Robert Spadoni
Robert Spadoni

A ‘force of nature’ in the classroom

Film studies professor Robert Spadoni wins Wittke Award for undergraduate teaching

As a teaching assistant earning his PhD at the University of Chicago, Robert Spadoni was unexpectedly asked to lead the class in the professor’s absence.

“It was my first real taste of teaching,” he said, “and I found it highly stimulating, challenging and enjoyable.”

It was also the moment he realized he had two passions in life: film and teaching.

Nearly 20 years later, Spadoni combines the two, teaching film studies as the Armington Professor in the Department of English at Case Western Reserve University.

Students say his energy and passion for film is contagious—“a force of nature,” as one described him.

That enthusiasm is among the reasons Spadoni was honored with the 2018 Carl F. Wittke Award for Excellence in Undergraduate Teaching. He will be recognized with other award winners during commencement ceremonies May 20.

Keep up-to-date on commencement via social media using #CWRU18.

According to student nominations for the award: “He encourages, but never pushes…Does a great job of gently quieting energetic students and prompting shy students…Ideas are important to the class, and I’ve never met a teacher as dedicated to that idea.”

Spadoni said he wants to inspire his students the way he was inspired.

During his time at the University of Chicago, Spadoni met who would become his greatest influence: Tom Gunning, a professor in the Departments of Cinema and Media Studies and of Art History.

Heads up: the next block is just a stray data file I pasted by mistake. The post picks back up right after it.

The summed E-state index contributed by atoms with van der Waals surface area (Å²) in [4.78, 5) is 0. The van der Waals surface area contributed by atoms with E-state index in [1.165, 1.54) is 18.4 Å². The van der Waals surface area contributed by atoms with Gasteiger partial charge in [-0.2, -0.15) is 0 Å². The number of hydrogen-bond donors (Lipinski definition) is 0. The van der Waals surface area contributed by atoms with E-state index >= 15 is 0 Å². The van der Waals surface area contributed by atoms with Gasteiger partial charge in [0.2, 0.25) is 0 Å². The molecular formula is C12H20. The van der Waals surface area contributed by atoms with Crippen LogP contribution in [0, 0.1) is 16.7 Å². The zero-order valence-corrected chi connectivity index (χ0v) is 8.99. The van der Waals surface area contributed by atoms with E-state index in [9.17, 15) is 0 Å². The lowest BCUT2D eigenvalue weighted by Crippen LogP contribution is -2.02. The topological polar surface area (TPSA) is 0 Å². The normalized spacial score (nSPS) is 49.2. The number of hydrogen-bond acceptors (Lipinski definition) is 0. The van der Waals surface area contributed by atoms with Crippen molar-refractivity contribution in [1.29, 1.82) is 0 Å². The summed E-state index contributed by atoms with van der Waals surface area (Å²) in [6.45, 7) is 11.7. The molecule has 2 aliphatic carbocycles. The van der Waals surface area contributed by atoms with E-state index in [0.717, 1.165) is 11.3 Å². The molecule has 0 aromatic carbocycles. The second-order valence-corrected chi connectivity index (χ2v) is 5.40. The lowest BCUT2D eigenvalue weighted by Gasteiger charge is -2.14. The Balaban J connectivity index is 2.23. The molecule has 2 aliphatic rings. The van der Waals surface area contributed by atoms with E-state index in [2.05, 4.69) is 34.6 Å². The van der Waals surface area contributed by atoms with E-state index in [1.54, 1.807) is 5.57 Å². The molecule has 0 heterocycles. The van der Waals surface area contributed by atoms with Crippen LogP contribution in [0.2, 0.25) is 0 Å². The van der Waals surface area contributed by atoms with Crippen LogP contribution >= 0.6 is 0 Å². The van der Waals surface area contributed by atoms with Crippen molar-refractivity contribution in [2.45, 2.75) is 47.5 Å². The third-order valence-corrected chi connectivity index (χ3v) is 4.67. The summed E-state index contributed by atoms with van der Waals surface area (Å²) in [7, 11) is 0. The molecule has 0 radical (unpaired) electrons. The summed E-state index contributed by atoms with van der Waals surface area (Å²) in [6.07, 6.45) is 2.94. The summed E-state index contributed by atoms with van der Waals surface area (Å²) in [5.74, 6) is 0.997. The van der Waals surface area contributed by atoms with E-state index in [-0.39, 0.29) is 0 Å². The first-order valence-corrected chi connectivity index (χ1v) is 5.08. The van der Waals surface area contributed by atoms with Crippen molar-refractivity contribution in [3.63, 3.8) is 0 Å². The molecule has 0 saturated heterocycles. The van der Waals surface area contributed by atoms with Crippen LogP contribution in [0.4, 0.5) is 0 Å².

“His teaching style, his research interests and way of seeing the world, shaped the person that I became— as a scholar and teacher,” Spadoni said. “Film is a great thing to teach. Everyone is excited to talk about film. Pausing a film on the big screen when something visually interesting is happening is like an English teacher opening a book and discussing a passage—but it’s so vivid and concrete that the film does most of the job of getting the students talking for me.”

He passes such enthusiasm on to his students—more than 1,500 in 15 years of teaching at Case Western Reserve, he estimated.

Known as animated and engaging, Spadoni teaches undergraduate courses, including Introduction to FilmHistory of FilmThe Horror FilmScience Fiction Films and Hitchcock.

“I think I have it easier than maybe other professors because a film is always a bracing object to drive discussion,” Spadoni said. “I try to make my classes fun. Case [Western Reserve] students always amaze me, showing me things about a film I’ve never noticed or considered. My students say some mind-boggling things. Teaching here is something I treasure.”

When Case Western Reserve President Barbara R. Snyder and Provost W.A. “Bud” Baeslack III surprised Spadoni last month by visiting his class to present him with the news he’d won a Wittke Award, a graduate student was leading a class discussion; Spadoni was in the back.

“When it all happened, it was one of those peak moments in my life that I will never forget,” he said. “It was otherworldly.”

About the award

Created in 1964, the Wittke Award is named for Carl Frederick Wittke, who, from 1948-63, was professor of history, chair of the Department of History and vice president of Western Reserve University. Originally, the award was presented to an exemplary undergraduate faculty member in the departments of history, English, political science or economics.

In 1971, the nature of the award changed: All faculty members who teach undergraduates are eligible. Undergraduates nominate candidates; a committee of students interviews nominated faculty members and recommends winners. Two faculty members receive the award each year.

Wittke Awards are presented during the undergraduate diploma ceremony.